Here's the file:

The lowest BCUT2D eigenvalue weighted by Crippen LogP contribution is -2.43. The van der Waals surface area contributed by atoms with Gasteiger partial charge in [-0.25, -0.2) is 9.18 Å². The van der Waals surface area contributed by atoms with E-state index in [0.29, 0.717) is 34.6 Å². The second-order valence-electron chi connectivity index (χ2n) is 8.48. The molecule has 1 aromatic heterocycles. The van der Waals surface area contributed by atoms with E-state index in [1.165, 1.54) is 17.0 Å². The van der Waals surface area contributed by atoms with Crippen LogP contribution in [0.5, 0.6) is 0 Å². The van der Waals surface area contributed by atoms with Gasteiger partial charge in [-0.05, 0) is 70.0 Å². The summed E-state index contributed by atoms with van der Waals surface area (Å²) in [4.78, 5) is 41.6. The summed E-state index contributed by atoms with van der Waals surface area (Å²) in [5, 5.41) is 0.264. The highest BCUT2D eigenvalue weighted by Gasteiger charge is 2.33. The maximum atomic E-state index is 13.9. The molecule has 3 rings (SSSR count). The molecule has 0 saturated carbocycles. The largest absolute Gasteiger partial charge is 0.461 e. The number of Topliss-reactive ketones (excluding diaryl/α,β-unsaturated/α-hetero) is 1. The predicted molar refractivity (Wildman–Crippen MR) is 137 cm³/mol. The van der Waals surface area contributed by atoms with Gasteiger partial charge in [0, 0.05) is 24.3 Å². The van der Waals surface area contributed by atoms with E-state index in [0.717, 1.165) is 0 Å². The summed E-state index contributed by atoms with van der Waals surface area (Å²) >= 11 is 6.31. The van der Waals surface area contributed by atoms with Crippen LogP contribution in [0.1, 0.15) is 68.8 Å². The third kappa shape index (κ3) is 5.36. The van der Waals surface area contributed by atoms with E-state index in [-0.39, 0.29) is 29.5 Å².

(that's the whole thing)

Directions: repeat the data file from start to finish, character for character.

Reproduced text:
The lowest BCUT2D eigenvalue weighted by Crippen LogP contribution is -2.43. The van der Waals surface area contributed by atoms with Gasteiger partial charge in [-0.25, -0.2) is 9.18 Å². The van der Waals surface area contributed by atoms with E-state index in [0.29, 0.717) is 34.6 Å². The second-order valence-electron chi connectivity index (χ2n) is 8.48. The molecule has 1 aromatic heterocycles. The van der Waals surface area contributed by atoms with E-state index in [1.165, 1.54) is 17.0 Å². The van der Waals surface area contributed by atoms with Crippen LogP contribution in [0.5, 0.6) is 0 Å². The van der Waals surface area contributed by atoms with Gasteiger partial charge in [-0.05, 0) is 70.0 Å². The summed E-state index contributed by atoms with van der Waals surface area (Å²) in [4.78, 5) is 41.6. The summed E-state index contributed by atoms with van der Waals surface area (Å²) in [5, 5.41) is 0.264. The highest BCUT2D eigenvalue weighted by Gasteiger charge is 2.33. The maximum atomic E-state index is 13.9. The molecule has 3 rings (SSSR count). The molecule has 0 saturated carbocycles. The largest absolute Gasteiger partial charge is 0.461 e. The number of Topliss-reactive ketones (excluding diaryl/α,β-unsaturated/α-hetero) is 1. The predicted molar refractivity (Wildman–Crippen MR) is 137 cm³/mol. The van der Waals surface area contributed by atoms with Gasteiger partial charge in [0, 0.05) is 24.3 Å². The van der Waals surface area contributed by atoms with E-state index in [0.717, 1.165) is 0 Å². The summed E-state index contributed by atoms with van der Waals surface area (Å²) >= 11 is 6.31. The van der Waals surface area contributed by atoms with Crippen LogP contribution in [0.1, 0.15) is 68.8 Å². The third kappa shape index (κ3) is 5.36. The van der Waals surface area contributed by atoms with E-state index in [-0.39, 0.29) is 29.5 Å².